I have assumed (i.e. I think I was taught, longer ago than I can remember) that regression analyses assume that a sample is homogeneous. If it is not, then the appropriate thing to do is either add dummy variables to code for the different groups included in the sample, or carry out an ANCOVA to test whether group parameters are equal. Does ignoring the heterogeneity of a sample invalidate a regression analysis?
The sample is typically assumed to be homogeneous in the sense that the error terms $\epsilon_i$ in the equation $y_i=\beta_0+\beta_1x_1+\beta_2x_2+\ldots+\epsilon_i$ satisify the following conditions:
These are known as the Gauss-Markov conditions and ensures that the ordinary least squares estimator performs well (unbiasedness, best linear unbiased estimator...).
Note that these conditions can be satisfied even if you have observations from different groups. Oftentimes, that is however not the case. If there are differences in mean between the groups, the first and second conditions are violated. If there are correlations within the groups, the second condition is violated. If the groups differ in variance, the third is violated.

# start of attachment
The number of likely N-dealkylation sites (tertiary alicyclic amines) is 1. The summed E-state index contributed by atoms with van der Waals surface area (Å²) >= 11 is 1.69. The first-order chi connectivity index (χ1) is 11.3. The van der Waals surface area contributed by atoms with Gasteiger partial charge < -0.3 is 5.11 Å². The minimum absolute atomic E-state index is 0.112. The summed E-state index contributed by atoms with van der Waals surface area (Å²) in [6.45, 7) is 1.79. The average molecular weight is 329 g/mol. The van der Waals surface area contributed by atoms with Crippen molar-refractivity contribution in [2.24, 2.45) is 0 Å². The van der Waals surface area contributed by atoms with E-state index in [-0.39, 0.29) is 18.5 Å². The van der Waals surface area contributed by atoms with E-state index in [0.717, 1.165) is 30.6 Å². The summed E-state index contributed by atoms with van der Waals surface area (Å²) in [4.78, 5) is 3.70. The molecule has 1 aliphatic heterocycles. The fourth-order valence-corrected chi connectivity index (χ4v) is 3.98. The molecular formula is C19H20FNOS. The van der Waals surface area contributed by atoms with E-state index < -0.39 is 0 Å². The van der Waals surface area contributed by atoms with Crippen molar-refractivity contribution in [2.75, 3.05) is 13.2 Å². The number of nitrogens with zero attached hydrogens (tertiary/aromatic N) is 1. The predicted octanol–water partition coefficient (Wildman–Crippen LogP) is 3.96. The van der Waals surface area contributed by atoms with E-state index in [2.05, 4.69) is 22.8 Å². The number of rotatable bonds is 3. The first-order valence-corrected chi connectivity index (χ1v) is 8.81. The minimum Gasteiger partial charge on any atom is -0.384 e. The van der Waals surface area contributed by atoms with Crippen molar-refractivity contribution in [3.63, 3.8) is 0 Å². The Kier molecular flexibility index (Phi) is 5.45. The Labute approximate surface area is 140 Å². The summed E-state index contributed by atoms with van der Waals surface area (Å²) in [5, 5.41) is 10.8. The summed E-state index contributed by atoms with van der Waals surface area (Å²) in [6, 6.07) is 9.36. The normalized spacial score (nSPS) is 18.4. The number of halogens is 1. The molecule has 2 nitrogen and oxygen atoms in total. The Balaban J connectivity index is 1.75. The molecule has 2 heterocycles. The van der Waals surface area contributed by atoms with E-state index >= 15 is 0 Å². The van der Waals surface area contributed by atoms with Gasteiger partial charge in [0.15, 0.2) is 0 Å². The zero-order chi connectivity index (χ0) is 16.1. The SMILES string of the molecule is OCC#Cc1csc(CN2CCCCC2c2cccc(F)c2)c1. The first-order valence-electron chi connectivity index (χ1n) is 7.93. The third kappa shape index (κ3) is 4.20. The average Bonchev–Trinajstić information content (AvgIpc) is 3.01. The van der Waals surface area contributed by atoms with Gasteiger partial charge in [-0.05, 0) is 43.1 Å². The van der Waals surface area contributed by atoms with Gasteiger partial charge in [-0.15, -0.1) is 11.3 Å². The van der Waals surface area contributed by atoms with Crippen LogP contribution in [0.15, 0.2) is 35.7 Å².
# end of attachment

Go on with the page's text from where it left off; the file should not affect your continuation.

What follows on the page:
Violation of the Gauss-Markov conditions can cause all sorts of problems. For some of the consequences of non-constant variance, see the Wikipedia page on heteroscedasticity.
Transformations can be useful when the third condition isn't met, but if the different groups cause problems with conditions one and two, it seems more reasonable to add a group dummy variable or to use ANCOVA.